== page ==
Away from journalism, I also help businesses with their media profile and strategy. I’ve been working with Leigh Sports Village, an 11,000 capacity community facility in the borough of Wigan, for a number of years to improve their visibility in local, regional and national media. Through a linked press, website and social media strategy we’ve had some fantastic results, including a stadium-record attendance for the Rugby League World Cup game between Tonga and Cook Islands in November 2013, helping to make Elton John at LSV a 17,000 sell-out in June 2014, and securing Manchester United’s home games in the Barclays U21 Premier League for the 2014/15 and 2015/16 season.
I also directed the redesign of its website, which has had fantastic results.
I also have some clients in the education sector. I’ve been working with Altrincham Preparatory School for a few years now to update and modernise the tone and feel of the content on their website and print publications. I now help the school with their media strategy in the local press – sending press releases and stories – as well as advising them on social media and communications with parents.
I started out as Project Communications Officer for a new free school, West Didsbury CE Primary, back in 2014. Working on setting up a school from scratch was fascinating and challenging, and I worked on implementing a communications strategy, helped design and populate its website, wrote a prospectus and engaged the local community to ensure the school had enough applications for September 2015. The school opened in September and has quickly become the pride of the local community.
Through my work at West Didsbury CE, I was then employed to work on Didsbury CE Primary’s website revamp and have recently begun advising St Wilfrid’s CE Primary in Northenden, who are currently proposing to join the St James & Emmanuel Academy Trust.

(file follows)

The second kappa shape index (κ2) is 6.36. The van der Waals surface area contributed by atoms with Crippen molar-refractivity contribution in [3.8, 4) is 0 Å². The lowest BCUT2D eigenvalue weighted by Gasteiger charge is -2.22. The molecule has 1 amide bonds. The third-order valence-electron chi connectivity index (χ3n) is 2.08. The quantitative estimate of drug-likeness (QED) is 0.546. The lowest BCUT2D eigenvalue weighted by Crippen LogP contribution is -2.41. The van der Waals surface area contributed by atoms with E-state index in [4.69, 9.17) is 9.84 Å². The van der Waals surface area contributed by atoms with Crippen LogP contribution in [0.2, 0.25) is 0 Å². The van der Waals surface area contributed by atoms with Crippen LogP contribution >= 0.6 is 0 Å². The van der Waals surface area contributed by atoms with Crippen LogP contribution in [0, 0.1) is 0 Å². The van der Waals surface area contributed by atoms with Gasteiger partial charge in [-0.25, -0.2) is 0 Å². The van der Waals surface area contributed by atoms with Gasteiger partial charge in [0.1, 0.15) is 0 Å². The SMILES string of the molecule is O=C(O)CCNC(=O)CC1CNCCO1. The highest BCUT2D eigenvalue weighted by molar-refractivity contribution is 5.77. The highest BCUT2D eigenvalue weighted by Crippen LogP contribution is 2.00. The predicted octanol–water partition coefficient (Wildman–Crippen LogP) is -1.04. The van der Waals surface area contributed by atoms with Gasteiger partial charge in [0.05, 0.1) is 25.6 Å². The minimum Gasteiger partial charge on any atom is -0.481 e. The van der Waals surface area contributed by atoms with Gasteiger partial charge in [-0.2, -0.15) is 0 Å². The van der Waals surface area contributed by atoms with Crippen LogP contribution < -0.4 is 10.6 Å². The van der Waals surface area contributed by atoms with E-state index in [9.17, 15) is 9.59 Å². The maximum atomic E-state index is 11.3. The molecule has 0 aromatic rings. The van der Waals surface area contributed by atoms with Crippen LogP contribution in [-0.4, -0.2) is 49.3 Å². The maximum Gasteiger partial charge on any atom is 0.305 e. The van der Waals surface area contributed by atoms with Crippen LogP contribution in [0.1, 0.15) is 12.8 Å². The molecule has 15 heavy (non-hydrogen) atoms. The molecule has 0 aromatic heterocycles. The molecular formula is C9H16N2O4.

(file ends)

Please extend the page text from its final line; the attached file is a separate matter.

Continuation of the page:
Early in 2015, I was asked by Paisnel Gallery in St James’, London, to help with the content and promotion of their biggest exhibition to date, John Plumb: A Retrospective. Paisnel specialises in 20th Century British Art, but they are unused to much press coverage. My role is to help change that and so far we’ve produced press releases, dealt with interest from national broadsheets, liaised with trade press and wrote a countdown blog. The successful exhibition opened on June 10, and since then I’ve worked with Paisnel on a number of other shows.
What’s your favourite football story? Where do you watch – or play – the beautiful game? These are some of the intriguing questions an exciting new public art project I’m working on asks the world to answer, creating a truly global window on how football is experienced and has developed to become the planet’s favourite sport.
So far on Cambridge Rules 1848, I’ve helped launch a website and press campaign at www.cambridgerules1848.com, on which people can leave their cherished stories of what makes the sport so special to them. Already, football fans from Buenos Aires to Preston have begun leaving images of their favourite ground, shirt – or even tattoo.
The Cambridge Rules 1848 website is a key part of a new public art commission by Cambridge City Council, supported by the National Football Museum and, shortly, an international partner. It commemorates the seismic moment at which football as we know it had formalised laws. First nailed to the trees surrounding Parker’s Piece in Cambridge by a group of the city’s University students in 1848, from there, the laws of the game spread to encompass every corner of the world.
Artists Alan Ward and Neville Gabie will also mark this moment in physical form on Parker’s Piece with a large stone cut into nine, engraved with the original 1848 laws of the game in different languages. The four cornerstones stay on Parker’s Piece, the others travel to five football-loving countries across the planet in a cultural exchange.
As the project continues, there will also be the chance for fans to upload their favourite football songs or chants, memorabilia and images of their local pitches. And in 2017, the football stories, images and sounds gathered from around the world will be displayed on Parker’s Piece – celebrating Cambridge’s role in the story of football – and will also be gathered together in a book.
So far we’ve enjoyed extensive press, tv and radio coverage.